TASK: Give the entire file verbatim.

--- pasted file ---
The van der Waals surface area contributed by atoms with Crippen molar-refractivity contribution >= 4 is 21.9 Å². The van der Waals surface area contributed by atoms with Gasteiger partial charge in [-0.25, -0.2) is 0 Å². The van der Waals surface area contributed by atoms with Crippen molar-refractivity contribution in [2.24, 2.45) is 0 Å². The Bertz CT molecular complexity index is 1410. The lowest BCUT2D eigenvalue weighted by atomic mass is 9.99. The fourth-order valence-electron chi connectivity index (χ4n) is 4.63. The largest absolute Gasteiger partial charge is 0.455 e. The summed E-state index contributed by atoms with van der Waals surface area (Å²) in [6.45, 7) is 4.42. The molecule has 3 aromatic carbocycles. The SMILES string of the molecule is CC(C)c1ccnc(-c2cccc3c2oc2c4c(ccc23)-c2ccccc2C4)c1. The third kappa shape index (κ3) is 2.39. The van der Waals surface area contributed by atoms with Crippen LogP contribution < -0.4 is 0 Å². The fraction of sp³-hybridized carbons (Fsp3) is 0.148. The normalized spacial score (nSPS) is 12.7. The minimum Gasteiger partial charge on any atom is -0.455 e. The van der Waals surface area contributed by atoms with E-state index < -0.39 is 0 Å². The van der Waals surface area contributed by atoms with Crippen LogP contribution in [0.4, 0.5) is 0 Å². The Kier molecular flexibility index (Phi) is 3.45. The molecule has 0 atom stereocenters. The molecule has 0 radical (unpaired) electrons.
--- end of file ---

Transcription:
The van der Waals surface area contributed by atoms with Crippen molar-refractivity contribution >= 4 is 21.9 Å². The van der Waals surface area contributed by atoms with Gasteiger partial charge in [-0.25, -0.2) is 0 Å². The van der Waals surface area contributed by atoms with Crippen molar-refractivity contribution in [2.24, 2.45) is 0 Å². The Bertz CT molecular complexity index is 1410. The lowest BCUT2D eigenvalue weighted by atomic mass is 9.99. The fourth-order valence-electron chi connectivity index (χ4n) is 4.63. The largest absolute Gasteiger partial charge is 0.455 e. The summed E-state index contributed by atoms with van der Waals surface area (Å²) in [6.45, 7) is 4.42. The molecule has 3 aromatic carbocycles. The SMILES string of the molecule is CC(C)c1ccnc(-c2cccc3c2oc2c4c(ccc23)-c2ccccc2C4)c1. The third kappa shape index (κ3) is 2.39. The van der Waals surface area contributed by atoms with Crippen LogP contribution < -0.4 is 0 Å². The fraction of sp³-hybridized carbons (Fsp3) is 0.148. The normalized spacial score (nSPS) is 12.7. The minimum Gasteiger partial charge on any atom is -0.455 e. The van der Waals surface area contributed by atoms with E-state index < -0.39 is 0 Å². The van der Waals surface area contributed by atoms with Crippen LogP contribution in [0.4, 0.5) is 0 Å². The Kier molecular flexibility index (Phi) is 3.45. The molecule has 0 atom stereocenters. The molecule has 0 radical (unpaired) electrons.